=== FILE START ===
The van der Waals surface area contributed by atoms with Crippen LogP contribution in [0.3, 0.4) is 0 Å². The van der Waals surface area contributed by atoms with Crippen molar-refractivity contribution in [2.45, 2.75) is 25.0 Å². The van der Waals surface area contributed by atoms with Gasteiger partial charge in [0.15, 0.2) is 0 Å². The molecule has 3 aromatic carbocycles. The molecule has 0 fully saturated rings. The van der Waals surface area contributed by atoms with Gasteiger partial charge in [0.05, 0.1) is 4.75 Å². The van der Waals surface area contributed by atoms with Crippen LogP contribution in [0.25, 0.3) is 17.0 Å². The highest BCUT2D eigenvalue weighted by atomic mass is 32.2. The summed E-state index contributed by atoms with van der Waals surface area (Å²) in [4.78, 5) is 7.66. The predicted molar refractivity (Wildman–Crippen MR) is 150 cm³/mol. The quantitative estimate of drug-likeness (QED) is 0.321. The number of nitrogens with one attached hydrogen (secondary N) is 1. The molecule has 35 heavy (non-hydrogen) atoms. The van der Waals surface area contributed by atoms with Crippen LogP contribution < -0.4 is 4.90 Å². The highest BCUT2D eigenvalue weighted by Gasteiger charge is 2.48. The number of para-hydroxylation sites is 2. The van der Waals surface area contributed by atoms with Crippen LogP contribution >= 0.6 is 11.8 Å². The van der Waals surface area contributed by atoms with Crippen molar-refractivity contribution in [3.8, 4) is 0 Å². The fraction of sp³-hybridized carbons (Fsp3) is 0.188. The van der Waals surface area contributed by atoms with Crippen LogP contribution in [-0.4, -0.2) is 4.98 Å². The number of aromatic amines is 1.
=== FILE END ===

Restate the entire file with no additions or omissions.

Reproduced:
The van der Waals surface area contributed by atoms with Crippen LogP contribution in [0.3, 0.4) is 0 Å². The van der Waals surface area contributed by atoms with Crippen molar-refractivity contribution in [2.45, 2.75) is 25.0 Å². The van der Waals surface area contributed by atoms with Gasteiger partial charge in [0.15, 0.2) is 0 Å². The molecule has 3 aromatic carbocycles. The molecule has 0 fully saturated rings. The van der Waals surface area contributed by atoms with Gasteiger partial charge in [0.05, 0.1) is 4.75 Å². The van der Waals surface area contributed by atoms with Crippen LogP contribution in [0.25, 0.3) is 17.0 Å². The highest BCUT2D eigenvalue weighted by atomic mass is 32.2. The summed E-state index contributed by atoms with van der Waals surface area (Å²) in [4.78, 5) is 7.66. The predicted molar refractivity (Wildman–Crippen MR) is 150 cm³/mol. The quantitative estimate of drug-likeness (QED) is 0.321. The number of nitrogens with one attached hydrogen (secondary N) is 1. The molecule has 35 heavy (non-hydrogen) atoms. The van der Waals surface area contributed by atoms with Crippen LogP contribution < -0.4 is 4.90 Å². The highest BCUT2D eigenvalue weighted by Gasteiger charge is 2.48. The number of para-hydroxylation sites is 2. The van der Waals surface area contributed by atoms with Crippen LogP contribution >= 0.6 is 11.8 Å². The van der Waals surface area contributed by atoms with Crippen molar-refractivity contribution in [3.8, 4) is 0 Å². The fraction of sp³-hybridized carbons (Fsp3) is 0.188. The van der Waals surface area contributed by atoms with Crippen LogP contribution in [-0.4, -0.2) is 4.98 Å². The number of aromatic amines is 1.